Trichiasis describes the situation where lashes rub against the cornea. This can involve both the upper and lower lids. This may occur where there is/are:
- Aberrant lashes, which point the wrong way
- Scarring conditions such as blepharitis, trachoma and others
- Entropion which can turn the lashes against the cornea
- Distichiasis, which usually runs in the family, where there is an extra row of lashes
- Metaplastic lashes, are isolated lashes arising from the wrong spot on the lid which often point the wrong way
You can see the extra row of lashes in this diagram. They may rub on the cornea and cause irritation, typically later in life.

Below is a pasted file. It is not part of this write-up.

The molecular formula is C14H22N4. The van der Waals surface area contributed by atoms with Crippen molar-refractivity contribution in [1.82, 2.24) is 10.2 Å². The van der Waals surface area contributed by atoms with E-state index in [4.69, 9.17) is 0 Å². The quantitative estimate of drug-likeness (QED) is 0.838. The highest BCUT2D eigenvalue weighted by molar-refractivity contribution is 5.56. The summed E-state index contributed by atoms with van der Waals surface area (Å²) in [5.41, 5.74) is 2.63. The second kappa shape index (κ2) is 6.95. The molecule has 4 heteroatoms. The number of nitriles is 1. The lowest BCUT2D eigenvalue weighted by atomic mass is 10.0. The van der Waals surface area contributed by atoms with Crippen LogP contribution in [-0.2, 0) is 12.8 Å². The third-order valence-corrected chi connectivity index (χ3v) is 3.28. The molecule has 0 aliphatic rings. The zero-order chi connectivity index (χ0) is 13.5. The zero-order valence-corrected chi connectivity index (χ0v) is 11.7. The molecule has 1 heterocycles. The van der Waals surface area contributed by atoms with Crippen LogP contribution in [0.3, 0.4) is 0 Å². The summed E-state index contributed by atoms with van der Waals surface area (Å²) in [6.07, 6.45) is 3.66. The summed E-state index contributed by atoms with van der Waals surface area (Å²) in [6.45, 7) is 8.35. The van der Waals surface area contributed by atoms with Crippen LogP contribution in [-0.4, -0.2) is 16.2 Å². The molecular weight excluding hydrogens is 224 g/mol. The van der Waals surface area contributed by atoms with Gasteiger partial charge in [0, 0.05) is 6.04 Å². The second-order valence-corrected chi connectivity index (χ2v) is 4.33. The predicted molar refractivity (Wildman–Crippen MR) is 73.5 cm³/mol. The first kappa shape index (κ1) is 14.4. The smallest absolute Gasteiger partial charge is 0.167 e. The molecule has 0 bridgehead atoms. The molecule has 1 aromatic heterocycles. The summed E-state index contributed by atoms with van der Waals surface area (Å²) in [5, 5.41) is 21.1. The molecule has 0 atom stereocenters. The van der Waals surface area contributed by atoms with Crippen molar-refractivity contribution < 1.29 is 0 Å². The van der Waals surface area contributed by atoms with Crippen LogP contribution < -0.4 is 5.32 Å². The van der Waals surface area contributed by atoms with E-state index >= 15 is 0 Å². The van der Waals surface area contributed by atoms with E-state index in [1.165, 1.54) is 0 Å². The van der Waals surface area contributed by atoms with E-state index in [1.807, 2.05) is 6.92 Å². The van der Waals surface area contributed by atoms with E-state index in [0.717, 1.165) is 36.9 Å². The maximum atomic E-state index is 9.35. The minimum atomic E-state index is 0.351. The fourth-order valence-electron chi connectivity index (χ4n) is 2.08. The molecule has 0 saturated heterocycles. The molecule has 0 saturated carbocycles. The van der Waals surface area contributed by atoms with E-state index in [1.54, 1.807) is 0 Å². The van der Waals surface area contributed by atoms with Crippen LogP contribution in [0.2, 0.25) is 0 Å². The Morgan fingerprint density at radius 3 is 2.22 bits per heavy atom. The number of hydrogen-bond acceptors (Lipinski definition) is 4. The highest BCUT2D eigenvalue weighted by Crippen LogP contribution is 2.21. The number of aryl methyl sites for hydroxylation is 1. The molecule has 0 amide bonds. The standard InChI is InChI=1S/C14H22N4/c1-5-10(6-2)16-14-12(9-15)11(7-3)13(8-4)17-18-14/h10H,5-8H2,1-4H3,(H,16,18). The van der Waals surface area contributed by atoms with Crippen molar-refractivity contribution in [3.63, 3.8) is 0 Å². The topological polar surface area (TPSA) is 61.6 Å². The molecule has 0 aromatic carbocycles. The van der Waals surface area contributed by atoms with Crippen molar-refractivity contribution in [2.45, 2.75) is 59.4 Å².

This is a child with epiblepharon, where there is extra muscle and skin in the lower lid, which rolls the lashes onto the cornea, causing irritation. The situation can be remedied by removing a small strip of skin and muscle.
When the lashes abrade the cornea there is irritation, redness and watering. The cornea can become infected resulting in keratitis, which is a potentially sight-threatening condition.
- Epilation, lashes are individually plucked with epilation forceps (tweesers). The lash will usually come back but you may be lucky.
- Electrocautery, the lash follicle is cauterized with a diathermy needle after a local anaesthetic has been given. This is a useful treatment for a few lashes.
- Cryotherapy, is a freezing treatment, given after local anaesthetic, which stops the lashes from growing. It is suitable when there are many lashes involved.
- Surgery may be require to re-position the eyelid.
Banner image: A normal set of eyelashes.